Written by Colin Batchelor.
I’ll be talking at the 6th Joint Sheffield Conference on Cheminformatics in July on Validation and Standardization of Molecular Structures in General and Sugars in Particular. This is a taster.
Sugars in Particular
One of the big problems with chemical structure algorithms is that they can’t, in general, cope with the ways that chemists are accustomed to drawing sugar molecules. They will lose the stereochemistry around the sugar ring, collapsing D-glucose, say, on to L-glucose, not to mention allose, altrose, gulose and all the others.
(ChemDraw, I should note, can interpret chair stereo properly, but it is very much an exception.)
The first step in determining correct stereochemistry for a chair atom is recognizing a chair hexagon. That is the subject of this post.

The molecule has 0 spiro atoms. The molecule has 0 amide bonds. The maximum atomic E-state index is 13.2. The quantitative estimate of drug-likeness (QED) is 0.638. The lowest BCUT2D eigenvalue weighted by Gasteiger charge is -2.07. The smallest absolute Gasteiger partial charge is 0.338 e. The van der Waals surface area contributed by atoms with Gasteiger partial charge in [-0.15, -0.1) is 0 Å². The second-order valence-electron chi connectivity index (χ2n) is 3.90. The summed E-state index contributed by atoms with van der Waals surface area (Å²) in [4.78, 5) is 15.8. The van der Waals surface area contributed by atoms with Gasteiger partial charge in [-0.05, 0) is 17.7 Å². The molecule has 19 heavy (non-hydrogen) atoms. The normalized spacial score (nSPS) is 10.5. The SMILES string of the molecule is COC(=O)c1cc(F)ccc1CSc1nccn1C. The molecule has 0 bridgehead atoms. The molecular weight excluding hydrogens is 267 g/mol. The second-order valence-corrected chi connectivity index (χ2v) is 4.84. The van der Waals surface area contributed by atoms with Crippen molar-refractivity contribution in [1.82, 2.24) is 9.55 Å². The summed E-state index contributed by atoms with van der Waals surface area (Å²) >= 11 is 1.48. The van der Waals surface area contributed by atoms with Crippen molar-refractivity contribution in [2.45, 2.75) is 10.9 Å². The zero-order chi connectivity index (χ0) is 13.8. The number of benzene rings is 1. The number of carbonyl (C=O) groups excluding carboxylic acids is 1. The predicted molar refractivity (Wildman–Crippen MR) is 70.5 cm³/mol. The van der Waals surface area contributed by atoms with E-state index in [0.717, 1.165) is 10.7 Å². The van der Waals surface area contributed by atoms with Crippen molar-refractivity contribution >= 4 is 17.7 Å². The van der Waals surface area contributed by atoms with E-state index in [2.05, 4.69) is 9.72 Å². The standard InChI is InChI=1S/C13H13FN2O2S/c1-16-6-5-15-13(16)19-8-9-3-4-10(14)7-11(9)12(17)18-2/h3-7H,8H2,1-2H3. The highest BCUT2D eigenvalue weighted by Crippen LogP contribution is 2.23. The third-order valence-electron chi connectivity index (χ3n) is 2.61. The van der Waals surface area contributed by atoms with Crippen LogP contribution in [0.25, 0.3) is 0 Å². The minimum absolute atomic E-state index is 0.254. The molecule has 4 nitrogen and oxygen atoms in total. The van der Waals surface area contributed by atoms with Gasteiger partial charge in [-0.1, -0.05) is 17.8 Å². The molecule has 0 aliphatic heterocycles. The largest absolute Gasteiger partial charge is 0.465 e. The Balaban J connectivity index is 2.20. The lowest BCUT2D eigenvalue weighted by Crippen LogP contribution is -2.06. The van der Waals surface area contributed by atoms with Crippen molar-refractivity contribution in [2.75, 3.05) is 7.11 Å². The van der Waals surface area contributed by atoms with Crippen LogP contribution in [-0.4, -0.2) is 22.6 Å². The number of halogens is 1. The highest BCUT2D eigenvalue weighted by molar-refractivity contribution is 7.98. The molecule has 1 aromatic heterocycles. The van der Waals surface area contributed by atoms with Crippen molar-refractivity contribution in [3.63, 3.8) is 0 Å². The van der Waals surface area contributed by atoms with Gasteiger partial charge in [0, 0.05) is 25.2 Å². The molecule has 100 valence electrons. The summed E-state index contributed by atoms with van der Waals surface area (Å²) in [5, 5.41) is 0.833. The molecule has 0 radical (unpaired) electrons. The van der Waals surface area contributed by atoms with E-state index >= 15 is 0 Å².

Have you ever been in the same car as a satnav (US readers: this is the same as a GPS)? Whereas a human navigator will give general instructions like “go straight over all of the roundabouts till we reach the Red Lion”, a satnav only ever gives single-step, local instructions. “At the roundabout, take the third exit.” “In 100 metres, turn left.” Machine structure perception is rather like this. Instead of apprehending in an instant that the hexagon is a chair or a boat like you or I would, the algorithm needs to step around the structure atom by atom, bond by bond.
The trick to identifying what kind of hexagon we are dealing with is to see whether, at each atom, we turn left or right. If we keep turning in the same direction all the way round, then we have a regularish hexagon. If we turn once in one direction, then twice in the other, then once in the first, then twice in the other, then we have a chair. There are six other sorts of hexagon you can draw, and they’re all depicted below alongside the corresponding sequences of turns.
Some of them are familiar, like the boat, the twist boat, and the envelope. Others, less so.